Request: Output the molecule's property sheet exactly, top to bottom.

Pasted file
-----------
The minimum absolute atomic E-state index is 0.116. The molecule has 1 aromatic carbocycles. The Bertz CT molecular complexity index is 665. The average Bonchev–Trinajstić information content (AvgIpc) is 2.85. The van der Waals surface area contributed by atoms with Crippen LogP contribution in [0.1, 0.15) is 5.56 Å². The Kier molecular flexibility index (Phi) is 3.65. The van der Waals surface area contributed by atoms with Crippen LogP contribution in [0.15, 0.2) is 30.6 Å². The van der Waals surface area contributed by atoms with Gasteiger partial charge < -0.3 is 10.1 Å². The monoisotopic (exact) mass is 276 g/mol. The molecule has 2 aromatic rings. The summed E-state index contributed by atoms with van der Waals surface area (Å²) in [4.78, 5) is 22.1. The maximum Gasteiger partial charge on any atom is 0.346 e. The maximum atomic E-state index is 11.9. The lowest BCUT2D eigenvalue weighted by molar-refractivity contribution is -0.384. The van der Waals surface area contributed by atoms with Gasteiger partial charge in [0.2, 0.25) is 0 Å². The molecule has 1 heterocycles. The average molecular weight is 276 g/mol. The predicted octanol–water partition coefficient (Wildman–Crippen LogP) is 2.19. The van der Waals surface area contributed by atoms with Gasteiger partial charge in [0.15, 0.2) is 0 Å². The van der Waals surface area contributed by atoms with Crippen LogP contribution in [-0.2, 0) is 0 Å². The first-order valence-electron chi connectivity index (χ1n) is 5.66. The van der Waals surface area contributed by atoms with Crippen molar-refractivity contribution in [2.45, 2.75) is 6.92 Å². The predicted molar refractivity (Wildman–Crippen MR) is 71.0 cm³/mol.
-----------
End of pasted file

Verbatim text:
The minimum absolute atomic E-state index is 0.116. The molecule has 1 aromatic carbocycles. The Bertz CT molecular complexity index is 665. The average Bonchev–Trinajstić information content (AvgIpc) is 2.85. The van der Waals surface area contributed by atoms with Crippen LogP contribution in [0.1, 0.15) is 5.56 Å². The Kier molecular flexibility index (Phi) is 3.65. The van der Waals surface area contributed by atoms with Crippen LogP contribution in [0.15, 0.2) is 30.6 Å². The van der Waals surface area contributed by atoms with Gasteiger partial charge < -0.3 is 10.1 Å². The monoisotopic (exact) mass is 276 g/mol. The molecule has 2 aromatic rings. The summed E-state index contributed by atoms with van der Waals surface area (Å²) in [4.78, 5) is 22.1. The maximum Gasteiger partial charge on any atom is 0.346 e. The maximum atomic E-state index is 11.9. The lowest BCUT2D eigenvalue weighted by molar-refractivity contribution is -0.384. The van der Waals surface area contributed by atoms with Gasteiger partial charge in [0.2, 0.25) is 0 Å². The molecule has 1 heterocycles. The average molecular weight is 276 g/mol. The predicted octanol–water partition coefficient (Wildman–Crippen LogP) is 2.19. The van der Waals surface area contributed by atoms with Gasteiger partial charge in [0.15, 0.2) is 0 Å². The van der Waals surface area contributed by atoms with Crippen LogP contribution in [-0.2, 0) is 0 Å². The first-order valence-electron chi connectivity index (χ1n) is 5.66. The van der Waals surface area contributed by atoms with Crippen molar-refractivity contribution in [2.45, 2.75) is 6.92 Å². The predicted molar refractivity (Wildman–Crippen MR) is 71.0 cm³/mol.